• Vitamin B
A deficiency of vitamin B can cause mental and physical illness. It’s essential for every cell in our body and helps with hormone production and stress management. It’s so common you may not even realize if you lack the vitamin. It’s deficiency can result in inability to concentrate, hormonal issues, PMS, depression, and insomnia. Give your body and brain an appropriate diet rich in vitamin B to raise your IQ and deal with other health issues.

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brain infographics

The Brain, A User’s Guide to Emotions

The Brain, A User's Guide to Emotions

Did you know that Fusiform is the name given to the part of the brain that conveys the ability to recognize faces? This and more interesting parts and facts about the brain is what this infographic will teach us, also how to watch and learn the body language of others and how to react to others peoples reactions.

The brain is a big organ that controls our whole entire body, part of its anatomy: frontal and temporal lobe, prefrontal cortex, cerebrum, right hemisphere and limbic system. After understanding some of the brain’s anatomy we learn here that the limbic system is what makes us recognize and control the body’s reactions to emotions.

The Brain a User's Guide to Emotions Begin

Furthermore, here you can read more about how these parts of the brain are involved in processing these emotions and other aspects of our daily basis. Such as our environment and the people around us.

As well it will help us understand more about how six emotional dimensions that shape our lives work, some of these dimensions are: Resilience, Outlook, social interactions, self awareness, sensitivity to context ability that regulates responses based on given situations and also the interpretation of social cues this meaning the attention and the ability to focus.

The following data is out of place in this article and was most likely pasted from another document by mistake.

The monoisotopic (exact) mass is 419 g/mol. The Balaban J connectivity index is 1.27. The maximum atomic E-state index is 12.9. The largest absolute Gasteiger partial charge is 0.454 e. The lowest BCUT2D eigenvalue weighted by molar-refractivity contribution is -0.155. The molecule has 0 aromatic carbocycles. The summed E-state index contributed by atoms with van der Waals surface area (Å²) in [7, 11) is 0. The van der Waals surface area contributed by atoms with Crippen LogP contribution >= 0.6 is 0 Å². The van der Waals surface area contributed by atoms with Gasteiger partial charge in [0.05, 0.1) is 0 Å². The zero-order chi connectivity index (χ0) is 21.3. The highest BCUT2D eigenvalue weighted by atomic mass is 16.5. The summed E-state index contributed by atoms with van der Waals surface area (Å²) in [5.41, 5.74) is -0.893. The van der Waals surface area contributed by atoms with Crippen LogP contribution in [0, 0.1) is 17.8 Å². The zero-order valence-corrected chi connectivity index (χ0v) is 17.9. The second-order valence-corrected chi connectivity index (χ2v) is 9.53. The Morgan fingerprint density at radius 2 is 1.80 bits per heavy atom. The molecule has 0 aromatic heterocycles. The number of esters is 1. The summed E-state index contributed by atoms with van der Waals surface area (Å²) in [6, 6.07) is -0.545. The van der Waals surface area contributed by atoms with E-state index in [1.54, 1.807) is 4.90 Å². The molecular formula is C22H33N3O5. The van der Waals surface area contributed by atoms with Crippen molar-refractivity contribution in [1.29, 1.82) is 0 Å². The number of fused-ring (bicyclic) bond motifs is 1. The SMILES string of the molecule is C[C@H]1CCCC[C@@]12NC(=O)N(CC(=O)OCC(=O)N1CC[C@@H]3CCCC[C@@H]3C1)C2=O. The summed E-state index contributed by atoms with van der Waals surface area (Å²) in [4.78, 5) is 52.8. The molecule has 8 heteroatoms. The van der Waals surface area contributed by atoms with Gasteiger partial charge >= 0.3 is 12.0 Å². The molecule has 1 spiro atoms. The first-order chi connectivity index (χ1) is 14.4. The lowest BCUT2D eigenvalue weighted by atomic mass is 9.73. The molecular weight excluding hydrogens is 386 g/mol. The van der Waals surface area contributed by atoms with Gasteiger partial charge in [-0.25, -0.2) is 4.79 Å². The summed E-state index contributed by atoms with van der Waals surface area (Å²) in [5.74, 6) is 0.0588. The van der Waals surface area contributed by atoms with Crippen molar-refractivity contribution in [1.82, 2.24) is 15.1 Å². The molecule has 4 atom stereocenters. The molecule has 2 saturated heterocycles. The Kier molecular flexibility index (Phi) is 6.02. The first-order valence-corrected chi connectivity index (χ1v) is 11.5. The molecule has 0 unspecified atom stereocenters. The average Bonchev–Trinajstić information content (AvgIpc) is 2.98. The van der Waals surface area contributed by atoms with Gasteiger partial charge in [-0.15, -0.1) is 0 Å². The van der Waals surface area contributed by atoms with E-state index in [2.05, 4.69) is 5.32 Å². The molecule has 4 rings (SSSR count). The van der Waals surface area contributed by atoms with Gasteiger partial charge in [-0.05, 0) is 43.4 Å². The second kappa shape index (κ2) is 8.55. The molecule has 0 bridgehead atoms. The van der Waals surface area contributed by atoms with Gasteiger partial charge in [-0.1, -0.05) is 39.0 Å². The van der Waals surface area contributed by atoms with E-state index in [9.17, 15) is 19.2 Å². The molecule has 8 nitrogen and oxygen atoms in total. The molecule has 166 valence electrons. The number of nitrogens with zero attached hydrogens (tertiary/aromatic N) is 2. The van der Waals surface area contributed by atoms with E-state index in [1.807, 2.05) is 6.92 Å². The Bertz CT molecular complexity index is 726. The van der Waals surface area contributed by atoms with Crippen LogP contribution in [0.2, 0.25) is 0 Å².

Here you will get answers and comprehend where the emotions in the brain and the connection between instinct, emotion and intellect take part.

the brain emotions

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brain Fitness Inspiration

How about using exercise to build your brain?

How about using exercise to build your brain?

How about using exercise to build your brain?

The British Medical Journal published a new study that establish that short 10 to 40 minutes bursts of exercise led to an immediate boost in concentration and mental focus, likely by improving blood flow to the brain.

It is very common to hear about how exercise can lift your mood, ward off depression, and help the brain age more gracefully free of memory loss and dementia, and now we can add, improving your mental focus and cognitive performance for any situation, to that list.

“These results provide further evidence that doing about 20 minutes of exercise just before taking a test or giving a speech can improve performance,” said Harvard psychiatrist Dr. John Ratey, who wrote the best-selling book Spark: The Revolutionary New Science of Exercise and the Brain.

Lights of ideas

Exercise boosts a chemical called BDNF, which is instrumental for the development of new nerve connections and brain tissue in areas of the brain responsible for higher reasoning, which Ratey calls Miracle-Gro for the brain.
Slow and steady workouts several times a week also increase levels of serotonin, which is a contributor to feelings of well-being and happiness.

It doesn´t matter if you are 10 or 60, here are some ideas to use exercise to increase brain power:

  1. To improve blood flow to the brain, helping to improve the transmission of signals through the nerve cells, try high intensity or cardiovascular exercises, like, jumping rope, running in place and squat bends.
  2. Burning off 350 calories three times a week through sustained, moderate activity can reduce symptoms of depression about as effectively as antidepressants.
  3. Try something new, maybe Yoga or Pilates, according to Ratey, taking up a new workout routine that requires hand-eye coordination or fancy foot moves puts a little stress on your brain cells to help them grow.